Wino revealed in a recent interview that he and guitarist Jim Karow had been jamming together for nearly two decades prior to writing and recording ‘13’, inspired by a love of ancient cultures, particularly the Mesoamerican. It begins atmospherically, the gradual, airy build-up achieved through the e-bow guitar, forming the introduction to ‘B.E.A.U.T.Y.’, the album’s longest song, which when it kicks in, reeks of Place of Skulls-esque riffery. It slips back into this ambience further on. Measuring in at nearly nine minutes long, it’s a laid back rocker that could only be created under the desert sun.
The album rocks up a little more with the reckless abandon ‘Hard To Say’, flash with some incredible soloing from Wino, and the heavy stomp of ‘Clay Pigeons’. It then simmers back down into psychedelic territory in ‘Senses’, which creates a real laid-back vibe, given how mellow the song is. The album heads back into typical Wino domain with ‘La Hechicera de la Jeringa’ – building up with a prelude before hitting you with Sabbathian riffage. It doesn’t stand out for me, particularly against Wino’s huge body of work, but it’s still a quality tune nonetheless.
The album loosens up again a little later on with ‘Deranged Rock ‘N’ Roller’, a song somewhat Motorhead in spirit, and the anthemic ‘Modern Man’, which sees Karow given a chance to shine by taking over on vocal duties. He does an effective job and  the song has a simple yet cracking chorus. These forays into good-time territory are unusual but certainly welcome; that is, until closer ‘Peyote Road’ which reclines with Wino almost evoking the spirits of the plains against the hum of the e-bow. You could picture yourself in the desert staring at nightfall whilst listening to this song, it truly creates that impression. It winds the album down in much the same way ‘B.E.A.U.T.Y.’ introduced it, and provides a perfect companion piece in respect.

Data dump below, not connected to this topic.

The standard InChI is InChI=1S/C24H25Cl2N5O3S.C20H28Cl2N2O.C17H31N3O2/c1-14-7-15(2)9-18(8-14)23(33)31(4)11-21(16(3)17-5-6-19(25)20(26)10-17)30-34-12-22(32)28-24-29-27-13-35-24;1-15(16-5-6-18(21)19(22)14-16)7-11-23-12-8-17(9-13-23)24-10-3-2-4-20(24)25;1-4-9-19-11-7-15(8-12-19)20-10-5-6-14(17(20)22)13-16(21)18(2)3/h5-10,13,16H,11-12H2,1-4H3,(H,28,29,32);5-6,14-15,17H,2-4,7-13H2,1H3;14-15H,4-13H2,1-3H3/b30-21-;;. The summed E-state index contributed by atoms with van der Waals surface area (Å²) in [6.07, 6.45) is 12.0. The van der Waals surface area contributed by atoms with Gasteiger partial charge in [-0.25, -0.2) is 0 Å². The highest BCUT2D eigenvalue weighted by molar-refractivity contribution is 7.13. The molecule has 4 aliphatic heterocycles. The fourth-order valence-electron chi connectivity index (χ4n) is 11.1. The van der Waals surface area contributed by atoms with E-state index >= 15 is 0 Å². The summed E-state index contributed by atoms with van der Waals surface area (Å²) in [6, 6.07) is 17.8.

One sense you get from this album is that Wino is really having fun here. There’s a real passion in his voice, particularly as ‘Clay Pigeons’ kicks in. When he shouts ‘uh!’ , his heart and soul is right in the song. He’s definitely in the zone. On more than one occasion, there’s a real power in his voice, defying the darker approach that marauds his work in Saint Vitus and The Obsessed and the melancholy that was evident on his incredible acoustic album, ‘Adrift’. That’s certainly unusual but it’s not out of place, and his trademark style still has plenty to show here. He’s more than ably assisted by Karow, who doesn’t miss the opportunities to shine; and by the rhythm section of drummer Matthew Clark (Ostinato) and bassist Brian Daniloski (ex-Meatjack), both of whom add significant backbone to the mix.
It’s not quite classic Wino, not by any stretch, but it’s another solid offering involving the overlord of stoner and doom metal, another line on the resumé, and another body of work that fans of his work (and those less familiar) shouldn’t go without.
Peter Clegg